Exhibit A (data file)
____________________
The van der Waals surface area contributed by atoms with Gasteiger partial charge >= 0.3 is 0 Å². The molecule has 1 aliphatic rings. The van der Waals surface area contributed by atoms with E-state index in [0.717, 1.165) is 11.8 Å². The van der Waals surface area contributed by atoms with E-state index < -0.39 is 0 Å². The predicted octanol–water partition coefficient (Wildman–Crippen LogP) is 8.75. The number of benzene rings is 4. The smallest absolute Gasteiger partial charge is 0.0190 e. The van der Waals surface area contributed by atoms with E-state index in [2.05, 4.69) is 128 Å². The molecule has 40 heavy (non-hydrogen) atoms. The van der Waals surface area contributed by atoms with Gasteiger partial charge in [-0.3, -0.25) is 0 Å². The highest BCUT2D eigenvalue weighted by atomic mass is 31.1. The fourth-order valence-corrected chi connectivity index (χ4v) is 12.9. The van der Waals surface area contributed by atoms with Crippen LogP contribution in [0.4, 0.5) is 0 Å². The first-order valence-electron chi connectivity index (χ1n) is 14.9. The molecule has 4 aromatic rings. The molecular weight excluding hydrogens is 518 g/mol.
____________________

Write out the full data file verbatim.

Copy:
The van der Waals surface area contributed by atoms with Gasteiger partial charge >= 0.3 is 0 Å². The molecule has 1 aliphatic rings. The van der Waals surface area contributed by atoms with E-state index in [0.717, 1.165) is 11.8 Å². The van der Waals surface area contributed by atoms with E-state index < -0.39 is 0 Å². The predicted octanol–water partition coefficient (Wildman–Crippen LogP) is 8.75. The number of benzene rings is 4. The smallest absolute Gasteiger partial charge is 0.0190 e. The van der Waals surface area contributed by atoms with E-state index in [2.05, 4.69) is 128 Å². The molecule has 40 heavy (non-hydrogen) atoms. The van der Waals surface area contributed by atoms with Gasteiger partial charge in [-0.3, -0.25) is 0 Å². The highest BCUT2D eigenvalue weighted by atomic mass is 31.1. The fourth-order valence-corrected chi connectivity index (χ4v) is 12.9. The van der Waals surface area contributed by atoms with Crippen LogP contribution in [0.4, 0.5) is 0 Å². The first-order valence-electron chi connectivity index (χ1n) is 14.9. The molecule has 4 aromatic rings. The molecular weight excluding hydrogens is 518 g/mol.